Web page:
Arthur Bates

"Obituary Arthur Palmer Bates", from the Wanganui Chronicle, 07 May 2002, pg.2: ... His [Arthur's] grandmother Jessie Maule (nee Robb) arrived in Wanganui from Scotland in 1865. Born in Ohakune and raised in Rangataua, he moved to Wanganui in the late 1940s to complete his schooling.
After a time in Palmerston North and overseas he qualified as a chartered accountant and returned to Wanganui in the 1950s; his father Cyril was headmaster at Queen's Park School.
"I never thought I'd stay", he recalled in an interview half a century later. "I ended up at the Wanganui Chronicle as its secretary".
That was because on the street he met the Chronicle secretary, Alan Burnet, who had just been promoted to manager.
"He asked if I'd like to become the secretary. The newspaper, which at that time was owned by a private company, was a very exciting thing to be involved with.
When I took the job I thought I'd stay about a year and then go to Wellington but I became so interested in newspapers as an industry.
At that stage the Chronicle and Herald were both family-owned, in strong competition with each other, neither making big profits.
There was a long term chance of both papers joining up, which made my job a challenge. I got involved with the life of the city, too."
He was instrumental in the Chronicle's takeover of the Herald about 30 years ago and the formation of Wanganui Newspapers. In 1978 he became general manager, succeeding the late Gary Mead.
It was his tramping and photography, however, which led to a fascination with the region's history. Photographing the back country, he became interested in abandoned homestead areas.
Mr Bates became secretary for the Whanganui Regional Museum at a time when it was essentially a hands-on amateur organisation. He credited its then curator Maxwell Smart with encouraging his appreciation of what he termed "the wonderful world of Wanganui history".
The two men wrote The Wanganui Story (1972), partly because of Mr Bates' frustration with the lack of reference books on Wanganui's European settlement.
His later publications included The Bridge to Nowhere (1981), A Wanganui Photo Album (1982), Focus on Wanganui (1984), A Pictorial History of the Wanganui River (1985) and The Wanganui River Today (1995). The bulk were printed and published by Wanganui Newspapers.
There was no more glowing testimonial to his talent than historian Athol Kirk's review of the 1982 publication. He wrote: "Arthur Bates has used his expertise as a distinguished photographer and as a historian of note in selecting the 200 photographs covering the social history of the Wanganui district from 1860 to 1920.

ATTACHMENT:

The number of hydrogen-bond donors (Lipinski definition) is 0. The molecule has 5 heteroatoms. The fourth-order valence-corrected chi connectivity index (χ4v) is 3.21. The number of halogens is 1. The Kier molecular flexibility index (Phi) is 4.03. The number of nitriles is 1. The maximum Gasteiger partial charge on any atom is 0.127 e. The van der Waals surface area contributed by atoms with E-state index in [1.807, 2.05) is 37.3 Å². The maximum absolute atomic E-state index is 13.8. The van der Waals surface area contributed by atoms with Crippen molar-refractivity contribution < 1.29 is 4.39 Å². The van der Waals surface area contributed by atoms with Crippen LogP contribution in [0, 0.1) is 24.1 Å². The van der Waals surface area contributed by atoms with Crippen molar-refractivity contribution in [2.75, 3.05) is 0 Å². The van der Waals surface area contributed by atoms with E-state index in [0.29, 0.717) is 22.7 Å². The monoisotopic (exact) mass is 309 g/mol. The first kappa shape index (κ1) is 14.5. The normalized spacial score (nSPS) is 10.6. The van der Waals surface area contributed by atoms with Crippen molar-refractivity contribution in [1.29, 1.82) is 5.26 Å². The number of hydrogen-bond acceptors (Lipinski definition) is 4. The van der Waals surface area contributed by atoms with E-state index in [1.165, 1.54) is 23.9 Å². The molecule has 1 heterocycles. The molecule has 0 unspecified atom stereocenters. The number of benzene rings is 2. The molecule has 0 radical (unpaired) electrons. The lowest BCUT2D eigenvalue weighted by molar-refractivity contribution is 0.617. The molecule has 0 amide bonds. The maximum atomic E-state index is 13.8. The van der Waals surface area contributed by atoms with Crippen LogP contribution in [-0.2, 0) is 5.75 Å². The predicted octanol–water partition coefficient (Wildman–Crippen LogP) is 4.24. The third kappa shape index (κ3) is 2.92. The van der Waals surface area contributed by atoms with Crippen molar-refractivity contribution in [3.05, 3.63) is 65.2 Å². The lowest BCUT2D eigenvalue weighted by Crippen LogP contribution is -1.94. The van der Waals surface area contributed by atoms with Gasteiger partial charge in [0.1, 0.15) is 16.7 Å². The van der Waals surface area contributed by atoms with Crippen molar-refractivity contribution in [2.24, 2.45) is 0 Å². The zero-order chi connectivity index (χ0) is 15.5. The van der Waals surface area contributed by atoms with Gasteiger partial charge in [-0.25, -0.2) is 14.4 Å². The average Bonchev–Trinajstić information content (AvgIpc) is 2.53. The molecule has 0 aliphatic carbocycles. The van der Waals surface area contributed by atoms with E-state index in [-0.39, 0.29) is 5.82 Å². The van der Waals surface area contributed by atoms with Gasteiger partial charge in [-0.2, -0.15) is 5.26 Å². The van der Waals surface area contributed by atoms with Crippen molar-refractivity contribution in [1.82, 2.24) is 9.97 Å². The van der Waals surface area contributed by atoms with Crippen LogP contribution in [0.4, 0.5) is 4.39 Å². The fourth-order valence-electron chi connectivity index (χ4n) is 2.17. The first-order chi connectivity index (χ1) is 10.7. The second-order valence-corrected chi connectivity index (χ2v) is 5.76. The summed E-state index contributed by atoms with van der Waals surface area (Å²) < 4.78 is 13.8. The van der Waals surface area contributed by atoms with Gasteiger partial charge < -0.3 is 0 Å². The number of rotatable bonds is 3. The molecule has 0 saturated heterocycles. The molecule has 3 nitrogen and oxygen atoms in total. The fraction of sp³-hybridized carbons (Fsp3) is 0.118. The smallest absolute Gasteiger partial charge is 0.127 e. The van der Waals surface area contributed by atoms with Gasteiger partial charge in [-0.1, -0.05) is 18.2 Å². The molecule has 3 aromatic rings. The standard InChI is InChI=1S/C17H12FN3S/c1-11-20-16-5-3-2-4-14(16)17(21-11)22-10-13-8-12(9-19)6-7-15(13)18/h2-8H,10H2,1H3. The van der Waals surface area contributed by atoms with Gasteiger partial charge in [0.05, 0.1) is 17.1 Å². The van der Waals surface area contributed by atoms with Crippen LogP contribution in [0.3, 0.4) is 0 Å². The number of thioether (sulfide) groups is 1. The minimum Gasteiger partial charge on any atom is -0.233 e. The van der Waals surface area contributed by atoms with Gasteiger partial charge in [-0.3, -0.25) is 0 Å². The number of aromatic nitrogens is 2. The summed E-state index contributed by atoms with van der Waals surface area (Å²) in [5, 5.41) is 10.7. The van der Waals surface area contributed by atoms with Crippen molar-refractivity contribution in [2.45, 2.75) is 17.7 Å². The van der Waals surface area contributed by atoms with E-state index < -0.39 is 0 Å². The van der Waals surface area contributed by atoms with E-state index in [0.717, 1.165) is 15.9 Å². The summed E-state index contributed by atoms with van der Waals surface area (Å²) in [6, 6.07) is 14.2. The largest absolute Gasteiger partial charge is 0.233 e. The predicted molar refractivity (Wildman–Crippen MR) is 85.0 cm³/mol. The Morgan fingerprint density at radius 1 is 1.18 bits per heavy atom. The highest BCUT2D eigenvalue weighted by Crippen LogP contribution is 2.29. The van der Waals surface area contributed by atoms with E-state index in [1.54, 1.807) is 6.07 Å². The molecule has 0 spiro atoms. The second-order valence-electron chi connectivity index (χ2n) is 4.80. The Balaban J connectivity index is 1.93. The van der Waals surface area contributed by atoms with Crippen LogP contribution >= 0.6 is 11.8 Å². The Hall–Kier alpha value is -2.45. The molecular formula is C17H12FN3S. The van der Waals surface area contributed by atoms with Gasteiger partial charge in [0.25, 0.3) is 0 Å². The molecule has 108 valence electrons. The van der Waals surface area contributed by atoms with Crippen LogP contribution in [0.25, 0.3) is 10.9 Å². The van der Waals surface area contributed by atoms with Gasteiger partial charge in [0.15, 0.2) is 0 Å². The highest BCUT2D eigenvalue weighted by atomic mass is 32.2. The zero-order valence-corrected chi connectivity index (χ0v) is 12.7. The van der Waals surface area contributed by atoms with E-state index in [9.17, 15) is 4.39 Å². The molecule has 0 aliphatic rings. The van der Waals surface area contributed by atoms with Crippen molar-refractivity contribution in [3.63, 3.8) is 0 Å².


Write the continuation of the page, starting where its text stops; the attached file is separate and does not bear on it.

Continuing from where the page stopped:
"This book is not only for the historian or the photographer. It is a book for every citizen of Wanganui who has a pride in his city."
Mr Bates retired from Wanganui Newspapers at the end of 1987 and was succeeded by Andy Jarden.
"He was a people person, " Mr Jarden said yesterday. "He was highly respected by staff and was a father figure to some. His passing is a big loss.
"He efficiently managed the Chronicle through difficult times in the merger with the Herald and the Herald's subsequent closure".
A life member of the Wanganui Tramping Club, Wanganui Camera Club and Whanganui Historical Society, he was particularly interested in the heritage, culture and conservation of the Whanganui River and surrounding areas.
He was a foundation member of Friends of the Whanganui River and a long serving member of the Forest and Bird Society, Bushy Park Trust Board, Whanganui Regional Museum Board, Wanganui Botanical Group and New Zealand Historic Places Trust.
The Historic Places Trust's Wanganui chairman, Norm Hubbard, yesterday acknowledged Mr Bates' 26-year service to the organisation. " He was a constant producer of heritage subjects and ideas for discussion," Mr Hubbard said. "And he was a regular attender at working bees".
Mr Hubbard spoke of his "deepest commitment to perfection".
As a young man working for Dalgety's Mr Bates was taken to Tongariro National Park one day.
"It was an eye-opener to see its beauty," he said later. "It also brought back memories of my early childhood at Rangataua - nature study walks, school picnis in the bush and Mt Ruapehu".
His tramping and photography went together nicely, leading to photographic awards in New Zealand and overseas. He was an associate member of the Royal Photographic Society of New Zealand.
Mr Bates' strongly held belief was "you've got to have a plan in life and accept inevitable changes to it".
This was reflected in his working life and his travels, sometimes to distant corners of the globe.
Kindly, self-effacing and slow to take umbrage, Arthur Bates invariably offered a ready smile and encouragement.
b.1926, d.2002


Works by this Artist